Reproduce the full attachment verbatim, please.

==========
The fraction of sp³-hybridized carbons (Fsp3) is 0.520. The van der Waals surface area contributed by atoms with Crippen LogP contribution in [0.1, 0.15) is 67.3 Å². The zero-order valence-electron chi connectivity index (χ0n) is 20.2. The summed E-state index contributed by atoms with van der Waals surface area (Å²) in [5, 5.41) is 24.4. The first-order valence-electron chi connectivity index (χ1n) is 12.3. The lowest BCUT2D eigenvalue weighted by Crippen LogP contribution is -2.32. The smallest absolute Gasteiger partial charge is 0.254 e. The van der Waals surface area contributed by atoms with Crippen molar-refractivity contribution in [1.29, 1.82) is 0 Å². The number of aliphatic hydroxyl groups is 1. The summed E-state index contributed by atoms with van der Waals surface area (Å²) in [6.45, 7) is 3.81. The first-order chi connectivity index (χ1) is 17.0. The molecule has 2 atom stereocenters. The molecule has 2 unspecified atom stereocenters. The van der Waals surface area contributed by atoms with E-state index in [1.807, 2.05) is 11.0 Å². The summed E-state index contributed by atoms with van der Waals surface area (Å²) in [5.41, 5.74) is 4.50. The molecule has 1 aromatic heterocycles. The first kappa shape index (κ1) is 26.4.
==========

The fraction of sp³-hybridized carbons (Fsp3) is 0.520. The van der Waals surface area contributed by atoms with Crippen LogP contribution in [0.1, 0.15) is 67.3 Å². The zero-order valence-electron chi connectivity index (χ0n) is 20.2. The summed E-state index contributed by atoms with van der Waals surface area (Å²) in [5, 5.41) is 24.4. The first-order valence-electron chi connectivity index (χ1n) is 12.3. The lowest BCUT2D eigenvalue weighted by Crippen LogP contribution is -2.32. The smallest absolute Gasteiger partial charge is 0.254 e. The van der Waals surface area contributed by atoms with Crippen molar-refractivity contribution in [1.29, 1.82) is 0 Å². The number of aliphatic hydroxyl groups is 1. The summed E-state index contributed by atoms with van der Waals surface area (Å²) in [6.45, 7) is 3.81. The first-order chi connectivity index (χ1) is 17.0. The molecule has 2 atom stereocenters. The molecule has 2 unspecified atom stereocenters. The van der Waals surface area contributed by atoms with E-state index in [1.807, 2.05) is 11.0 Å². The summed E-state index contributed by atoms with van der Waals surface area (Å²) in [5.41, 5.74) is 4.50. The molecule has 1 aromatic heterocycles. The first kappa shape index (κ1) is 26.4.